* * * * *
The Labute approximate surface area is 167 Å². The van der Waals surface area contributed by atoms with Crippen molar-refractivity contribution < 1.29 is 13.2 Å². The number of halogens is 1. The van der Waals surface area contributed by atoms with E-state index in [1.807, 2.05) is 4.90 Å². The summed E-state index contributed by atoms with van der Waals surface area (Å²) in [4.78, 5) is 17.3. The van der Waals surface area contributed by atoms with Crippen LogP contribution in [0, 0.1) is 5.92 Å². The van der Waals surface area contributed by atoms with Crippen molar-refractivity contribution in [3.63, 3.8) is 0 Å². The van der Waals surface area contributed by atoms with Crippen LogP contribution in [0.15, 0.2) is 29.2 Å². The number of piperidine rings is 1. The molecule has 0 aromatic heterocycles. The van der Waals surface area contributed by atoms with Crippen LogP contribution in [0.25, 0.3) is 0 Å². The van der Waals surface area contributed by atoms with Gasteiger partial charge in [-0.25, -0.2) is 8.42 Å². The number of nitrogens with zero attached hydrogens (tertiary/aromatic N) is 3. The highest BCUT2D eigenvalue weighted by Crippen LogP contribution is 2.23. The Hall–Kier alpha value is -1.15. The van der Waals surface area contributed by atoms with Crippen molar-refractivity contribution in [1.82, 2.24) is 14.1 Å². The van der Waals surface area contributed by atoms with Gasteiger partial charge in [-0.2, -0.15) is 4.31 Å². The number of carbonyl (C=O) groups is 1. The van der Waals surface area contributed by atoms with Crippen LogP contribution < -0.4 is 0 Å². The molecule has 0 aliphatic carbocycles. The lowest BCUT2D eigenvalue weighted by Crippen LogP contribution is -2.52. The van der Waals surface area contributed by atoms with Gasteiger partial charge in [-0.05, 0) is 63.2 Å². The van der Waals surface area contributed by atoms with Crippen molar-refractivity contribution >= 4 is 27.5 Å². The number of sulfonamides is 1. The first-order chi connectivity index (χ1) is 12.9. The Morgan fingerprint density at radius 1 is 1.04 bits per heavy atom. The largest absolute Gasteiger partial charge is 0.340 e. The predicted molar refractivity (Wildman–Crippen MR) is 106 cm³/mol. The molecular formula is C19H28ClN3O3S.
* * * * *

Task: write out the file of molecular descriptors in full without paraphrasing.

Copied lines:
The Labute approximate surface area is 167 Å². The van der Waals surface area contributed by atoms with Crippen molar-refractivity contribution < 1.29 is 13.2 Å². The number of halogens is 1. The van der Waals surface area contributed by atoms with E-state index in [1.807, 2.05) is 4.90 Å². The summed E-state index contributed by atoms with van der Waals surface area (Å²) in [4.78, 5) is 17.3. The van der Waals surface area contributed by atoms with Crippen LogP contribution in [0, 0.1) is 5.92 Å². The van der Waals surface area contributed by atoms with Crippen molar-refractivity contribution in [3.63, 3.8) is 0 Å². The van der Waals surface area contributed by atoms with Crippen LogP contribution in [0.15, 0.2) is 29.2 Å². The number of piperidine rings is 1. The molecule has 0 aromatic heterocycles. The van der Waals surface area contributed by atoms with Crippen LogP contribution in [0.25, 0.3) is 0 Å². The van der Waals surface area contributed by atoms with Gasteiger partial charge in [-0.25, -0.2) is 8.42 Å². The number of nitrogens with zero attached hydrogens (tertiary/aromatic N) is 3. The highest BCUT2D eigenvalue weighted by Crippen LogP contribution is 2.23. The Hall–Kier alpha value is -1.15. The van der Waals surface area contributed by atoms with Crippen molar-refractivity contribution in [1.82, 2.24) is 14.1 Å². The van der Waals surface area contributed by atoms with Gasteiger partial charge in [-0.2, -0.15) is 4.31 Å². The number of carbonyl (C=O) groups is 1. The van der Waals surface area contributed by atoms with Crippen LogP contribution < -0.4 is 0 Å². The molecule has 0 aliphatic carbocycles. The lowest BCUT2D eigenvalue weighted by Crippen LogP contribution is -2.52. The van der Waals surface area contributed by atoms with Gasteiger partial charge in [-0.05, 0) is 63.2 Å². The van der Waals surface area contributed by atoms with Crippen molar-refractivity contribution >= 4 is 27.5 Å². The number of sulfonamides is 1. The first-order chi connectivity index (χ1) is 12.9. The Morgan fingerprint density at radius 1 is 1.04 bits per heavy atom. The largest absolute Gasteiger partial charge is 0.340 e. The predicted molar refractivity (Wildman–Crippen MR) is 106 cm³/mol. The molecular formula is C19H28ClN3O3S.